by Stephen Tall on April 3, 2007
About this time last year, I wrote an article for PoliticalBetting.com, attempting to predict the parties’ shares of the votes based on their ICM opinion poll ratings. And, if I say so myself, I didn’t do too badly.
I guesstimated Con 39%, Lab 25%, Lib Dem 29% – but noted in the comments thread that followed: “my instincts are that Lab and Lib Dems will be slightly closer together than my extrapolated figures”. And so it proved.
The BBC’s projected share of the national vote was: Con 40%, Lab 26%, Lib Dem 27%. Respected psephologists Colin Rallings and Michael Thrasher projected: Con 39%, Lab 26%, Lib Dems 25%.
So I’ve updated my workings from last year to see if it points towards this year’s result…
The figures below show the projected national share of the parties’ votes in that year’s local elections compared with the ICM poll rating (in brackets) immediately prior to those elections:
1998: Con 33% (31%), Lab 37% (48%), Lib Dem 25% (16%)
1999: Con 34% (28%), Lab 36% (50%), Lib Dem 25% (17%)
2000: Con 38% (32%), Lab 30% (45%), Lib Dem 26% (15%)
2002: Con 34% (29%), Lab 33% (45%), Lib Dem 25% (18%)
2003: Con 35% (30%), Lab 30% (42%), Lib Dem 27% (21%)
2004: Con 38% (33%), Lab 26% (38%), Lib Dem 29% (22%)
2006: Con 39% (34%), Lab 26% (32%), Lib Dem 25% (24%)
The Tories have added between 2-6% to their ICM national rating in recent local elections; Labour have dropped 6-15%; and the Lib Dems have increased 1-11%.
If this pattern were to repeat itself in 2007 – using the most recent ICM poll (19th March), with the Tories on 41%, Labour 31% and the Lib Dems 18%, as our bench-mark – we might extrapolate the following shares of the vote this May: Con 45%, Lab 21%, Lib Dem 24%.
Hmmm, well I don’t know about you, but I’ve not convinced me. Despite Tony Blair’s best efforts in the last six months to destroy the party he helped re-build by clinging onto power far beyond his political utility, I cannot see Labour’s vote dipping to 21% this year.
Nor can I see the Tories scaling the dizzy heights of 45% – which would exceed what Tony Blair managed in 1996 – though I may, of course, be proved wrong.
My wet-finger-in-the-air projection gives: Con 42%, Lab 25%, Lib Dem 25%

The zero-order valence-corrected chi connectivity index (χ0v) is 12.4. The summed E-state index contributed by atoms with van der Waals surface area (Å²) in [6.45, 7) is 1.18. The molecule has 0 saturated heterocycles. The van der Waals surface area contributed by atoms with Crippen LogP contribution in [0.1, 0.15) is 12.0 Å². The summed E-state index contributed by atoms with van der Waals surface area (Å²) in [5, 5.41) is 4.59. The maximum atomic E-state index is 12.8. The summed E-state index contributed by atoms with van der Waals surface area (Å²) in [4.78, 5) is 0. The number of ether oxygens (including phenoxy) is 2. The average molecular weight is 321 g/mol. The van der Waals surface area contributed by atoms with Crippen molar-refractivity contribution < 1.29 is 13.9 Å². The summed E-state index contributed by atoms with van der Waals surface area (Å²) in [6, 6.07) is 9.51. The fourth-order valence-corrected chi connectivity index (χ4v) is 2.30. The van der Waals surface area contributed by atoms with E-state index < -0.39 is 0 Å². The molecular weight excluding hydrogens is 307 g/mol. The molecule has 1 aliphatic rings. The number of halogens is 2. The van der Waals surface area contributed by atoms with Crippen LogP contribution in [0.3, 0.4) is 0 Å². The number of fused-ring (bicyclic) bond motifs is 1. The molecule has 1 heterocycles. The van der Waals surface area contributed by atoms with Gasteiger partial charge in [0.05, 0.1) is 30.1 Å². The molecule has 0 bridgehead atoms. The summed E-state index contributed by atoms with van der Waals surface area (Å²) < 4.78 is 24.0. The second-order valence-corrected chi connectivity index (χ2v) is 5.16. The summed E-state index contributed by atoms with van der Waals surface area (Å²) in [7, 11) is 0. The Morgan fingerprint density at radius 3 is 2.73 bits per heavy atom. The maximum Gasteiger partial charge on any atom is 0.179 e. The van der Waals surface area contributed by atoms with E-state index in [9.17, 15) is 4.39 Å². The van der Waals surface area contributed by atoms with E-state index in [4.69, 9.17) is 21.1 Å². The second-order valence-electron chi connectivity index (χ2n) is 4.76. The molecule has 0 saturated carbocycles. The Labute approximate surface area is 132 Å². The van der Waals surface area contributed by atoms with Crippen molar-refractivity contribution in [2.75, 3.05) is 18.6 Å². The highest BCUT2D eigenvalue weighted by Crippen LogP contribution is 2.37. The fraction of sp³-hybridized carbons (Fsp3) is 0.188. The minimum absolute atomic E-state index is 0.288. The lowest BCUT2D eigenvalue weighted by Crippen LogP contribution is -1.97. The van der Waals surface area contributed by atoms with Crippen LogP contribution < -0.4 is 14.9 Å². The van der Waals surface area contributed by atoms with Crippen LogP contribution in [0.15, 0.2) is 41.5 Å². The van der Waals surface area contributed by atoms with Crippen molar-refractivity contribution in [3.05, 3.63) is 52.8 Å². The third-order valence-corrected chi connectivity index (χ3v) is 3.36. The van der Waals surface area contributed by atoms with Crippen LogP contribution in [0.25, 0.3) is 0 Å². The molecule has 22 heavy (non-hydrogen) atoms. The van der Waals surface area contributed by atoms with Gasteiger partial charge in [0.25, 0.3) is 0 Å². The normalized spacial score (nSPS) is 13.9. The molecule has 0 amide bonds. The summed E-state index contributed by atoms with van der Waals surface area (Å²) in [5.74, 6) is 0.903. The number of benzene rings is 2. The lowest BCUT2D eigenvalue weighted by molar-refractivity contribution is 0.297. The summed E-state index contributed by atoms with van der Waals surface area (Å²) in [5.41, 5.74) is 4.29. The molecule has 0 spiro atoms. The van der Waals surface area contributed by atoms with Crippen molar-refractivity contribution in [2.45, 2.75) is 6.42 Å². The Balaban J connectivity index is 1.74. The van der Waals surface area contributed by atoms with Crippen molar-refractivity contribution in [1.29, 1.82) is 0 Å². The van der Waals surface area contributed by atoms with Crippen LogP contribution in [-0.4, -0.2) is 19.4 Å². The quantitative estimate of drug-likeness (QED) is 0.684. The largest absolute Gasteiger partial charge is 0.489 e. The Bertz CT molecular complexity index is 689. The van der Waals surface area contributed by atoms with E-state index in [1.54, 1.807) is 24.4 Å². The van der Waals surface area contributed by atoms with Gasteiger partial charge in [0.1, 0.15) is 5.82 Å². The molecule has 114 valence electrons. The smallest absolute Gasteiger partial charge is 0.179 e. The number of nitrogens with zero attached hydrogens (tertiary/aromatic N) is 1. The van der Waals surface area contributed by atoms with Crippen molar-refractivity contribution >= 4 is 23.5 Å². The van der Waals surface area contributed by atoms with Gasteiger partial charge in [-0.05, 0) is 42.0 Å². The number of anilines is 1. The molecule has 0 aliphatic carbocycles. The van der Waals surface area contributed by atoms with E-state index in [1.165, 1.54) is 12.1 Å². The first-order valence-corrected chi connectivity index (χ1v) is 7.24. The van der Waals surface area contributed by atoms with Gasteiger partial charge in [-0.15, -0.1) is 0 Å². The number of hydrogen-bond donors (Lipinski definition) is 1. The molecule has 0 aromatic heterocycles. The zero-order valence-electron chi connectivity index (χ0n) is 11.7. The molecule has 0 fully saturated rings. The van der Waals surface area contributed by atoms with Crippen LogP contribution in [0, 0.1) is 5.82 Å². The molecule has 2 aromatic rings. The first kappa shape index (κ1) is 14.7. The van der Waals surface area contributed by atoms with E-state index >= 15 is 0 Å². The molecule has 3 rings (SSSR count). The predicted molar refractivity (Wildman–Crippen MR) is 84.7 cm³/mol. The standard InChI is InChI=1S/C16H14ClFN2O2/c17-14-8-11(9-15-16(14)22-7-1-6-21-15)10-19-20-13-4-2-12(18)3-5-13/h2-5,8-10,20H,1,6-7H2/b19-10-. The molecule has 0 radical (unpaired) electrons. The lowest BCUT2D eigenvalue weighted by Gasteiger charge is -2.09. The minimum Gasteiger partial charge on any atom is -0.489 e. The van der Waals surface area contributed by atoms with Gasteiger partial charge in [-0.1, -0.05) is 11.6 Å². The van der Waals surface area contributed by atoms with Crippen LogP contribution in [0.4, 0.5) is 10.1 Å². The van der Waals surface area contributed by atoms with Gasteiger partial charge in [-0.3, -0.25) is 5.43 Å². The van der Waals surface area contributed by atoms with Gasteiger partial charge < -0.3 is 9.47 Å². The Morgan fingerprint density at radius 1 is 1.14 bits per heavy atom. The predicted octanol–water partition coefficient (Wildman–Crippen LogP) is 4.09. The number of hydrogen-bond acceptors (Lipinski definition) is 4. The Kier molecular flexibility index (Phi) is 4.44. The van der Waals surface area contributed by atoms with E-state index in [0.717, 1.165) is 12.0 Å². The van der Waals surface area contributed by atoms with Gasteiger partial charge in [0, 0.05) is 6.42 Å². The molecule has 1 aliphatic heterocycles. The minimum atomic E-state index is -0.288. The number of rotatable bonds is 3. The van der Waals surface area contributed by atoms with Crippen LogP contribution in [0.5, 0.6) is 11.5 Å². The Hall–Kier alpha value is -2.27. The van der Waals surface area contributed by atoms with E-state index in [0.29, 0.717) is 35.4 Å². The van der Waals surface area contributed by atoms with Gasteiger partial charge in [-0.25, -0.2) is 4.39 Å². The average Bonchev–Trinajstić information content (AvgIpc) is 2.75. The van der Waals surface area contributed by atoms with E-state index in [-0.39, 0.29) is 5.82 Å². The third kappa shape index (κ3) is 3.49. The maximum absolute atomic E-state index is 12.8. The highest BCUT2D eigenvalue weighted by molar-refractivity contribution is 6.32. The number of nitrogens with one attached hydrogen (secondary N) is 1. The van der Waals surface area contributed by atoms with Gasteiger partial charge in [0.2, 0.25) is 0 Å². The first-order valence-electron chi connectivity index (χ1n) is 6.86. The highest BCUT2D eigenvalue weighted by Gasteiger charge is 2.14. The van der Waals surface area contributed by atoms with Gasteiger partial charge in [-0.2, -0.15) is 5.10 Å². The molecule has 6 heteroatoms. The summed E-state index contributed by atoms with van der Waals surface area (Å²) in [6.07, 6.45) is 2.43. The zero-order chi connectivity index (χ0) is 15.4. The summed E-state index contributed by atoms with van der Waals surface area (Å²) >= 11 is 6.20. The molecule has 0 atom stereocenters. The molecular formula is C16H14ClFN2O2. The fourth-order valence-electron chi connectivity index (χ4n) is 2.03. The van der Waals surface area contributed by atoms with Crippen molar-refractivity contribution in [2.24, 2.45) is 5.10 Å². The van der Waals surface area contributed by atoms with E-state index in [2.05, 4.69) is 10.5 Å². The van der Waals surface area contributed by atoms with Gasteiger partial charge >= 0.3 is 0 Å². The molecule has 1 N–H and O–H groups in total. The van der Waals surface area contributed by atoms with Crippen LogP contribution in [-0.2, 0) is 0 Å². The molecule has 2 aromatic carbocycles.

Seems plausible to me. We’ll see.
Incidentally, the final half of my original article stands the test of time (I think) – and even bears repetition:
The stubborn refusal of the third party to lie down and quietly die points to a wider trend: what has been termed the de-alignment of British politics.
If we look at the combined, average general election vote shares of the two big beasts of post-1945 politics, the Tories and Labour, and compare them with the combined, average vote shares of the Lib Dems and other parties for each of the last five decades, the fragmentation of voter loyalties is clear:
1950s: Con/Lab 92%, Lib Dem/Other 8%
1960s: Con/Lab 89%, Lib Dem/Other 11%
1970s: Con/Lab 80%, Lib Dem/Other 20%
1980s: Con/Lab 72%, Lib Dem/Other 28%
1990s: Con/Lab 75%, Lib Dem/Other 25%
2000s: Con/Lab 70%, Lib Dem/Other 30%
Voters no longer identify tribally with one political party based on their self-perception of class or religious interest (or their parents’ views). In 1964, according to the British Election Study, 48% of Tory voters identified strongly with their chosen party, compared with 51% for Labour. By 2001, the figures were 14% and 16% respectively.
As voter turn-out has declined, transforming the electorate into a selectorate, the remorseless march of the de-alignment process has continued apace. The cosy Tory/Labour duopoly is coming to an end.
And, however much Messrs Brown and Cameron might prefer to ignore such a reality, this is the new politics with which all parties are going to have to deal.